The relationship with NPB and MLB has been stronger as the years pass and many teams are maintaining working relationships across the Pacific. Opportunities for not only players, but managers, coaches and front office personnel to learn the different culture should be a huge benefit for both sides.

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Pro vs. College All-Stars

» 01 September 2009 » In amateur baseball, npb, sports business » Comments Off

Celebrating the 60th anniversary of the Central and Pacific Leagues, the NPB young stars will take the field against a university all-star team on November 22nd at the Tokyo Dome. The NPB team will mainly consist players under the age of 26 and the candidates for the team include Masahiro Tanaka (Rakuten Golden Eagles) and Hayato Sakamoto (Yomiuri Tokyo Giants). The university team should include Yuuki Saito and players (Junior or below) who will be eligible for the World University Championship taking place in Japan next year.

Each team will select 24 players and current Tokyo Yakult Swallows manager Shigeru Takada will manage the pros and current Kinki University manager Tamotsu Enomoto will lead the university team.

On August 30th, Japan Student Baseball Association approved a revision the Japan Student Baseball Charter and the change will allow the professionals to build relationship with a student-athletes with practices and games. There have been numerous revisions to the charter, but not in an extreme way which allowed the pros to exchange time together on the field with high school and college amateur players. However with the recent movements of amateur players opting to go straight to the United States, the last thing NPB wants to see are college prospects leaving the country without playing in the NPB. In order to avoid that, building a stronger relationship with the Japan Student Baseball Association was a must.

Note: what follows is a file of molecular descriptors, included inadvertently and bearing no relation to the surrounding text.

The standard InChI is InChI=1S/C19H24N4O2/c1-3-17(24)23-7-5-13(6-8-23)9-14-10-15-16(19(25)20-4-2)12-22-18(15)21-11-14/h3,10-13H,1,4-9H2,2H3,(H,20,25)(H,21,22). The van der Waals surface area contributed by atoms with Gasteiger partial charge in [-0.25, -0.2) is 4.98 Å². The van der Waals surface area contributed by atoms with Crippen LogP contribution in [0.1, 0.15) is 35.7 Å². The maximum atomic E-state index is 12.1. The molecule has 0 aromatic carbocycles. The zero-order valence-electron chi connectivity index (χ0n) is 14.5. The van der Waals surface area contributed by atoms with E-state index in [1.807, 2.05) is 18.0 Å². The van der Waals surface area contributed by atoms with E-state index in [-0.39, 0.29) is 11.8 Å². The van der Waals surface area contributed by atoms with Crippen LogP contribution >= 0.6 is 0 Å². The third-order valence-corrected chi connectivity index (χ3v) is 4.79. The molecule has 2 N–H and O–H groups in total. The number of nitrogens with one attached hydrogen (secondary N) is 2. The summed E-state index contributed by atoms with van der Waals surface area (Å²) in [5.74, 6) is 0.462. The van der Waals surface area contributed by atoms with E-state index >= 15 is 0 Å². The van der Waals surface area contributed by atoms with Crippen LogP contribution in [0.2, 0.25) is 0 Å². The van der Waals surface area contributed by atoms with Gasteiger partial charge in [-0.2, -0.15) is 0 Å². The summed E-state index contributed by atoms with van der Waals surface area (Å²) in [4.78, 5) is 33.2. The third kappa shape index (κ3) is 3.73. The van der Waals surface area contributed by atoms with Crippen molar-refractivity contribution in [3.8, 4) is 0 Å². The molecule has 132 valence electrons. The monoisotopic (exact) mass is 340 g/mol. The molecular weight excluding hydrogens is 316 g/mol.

This will be an interesting attempt for both sides and a big crowd is expected as a possible Masahiro Tanaka vs. Yuuki Saito showdown might be seen again, bringing back memories for the fans of the memorable 2006 summer Koshien Tournament. The same generation choosing different paths after graduating from high school taking to the same field should bring numerous stories to the Tokyo Dome on November 22nd.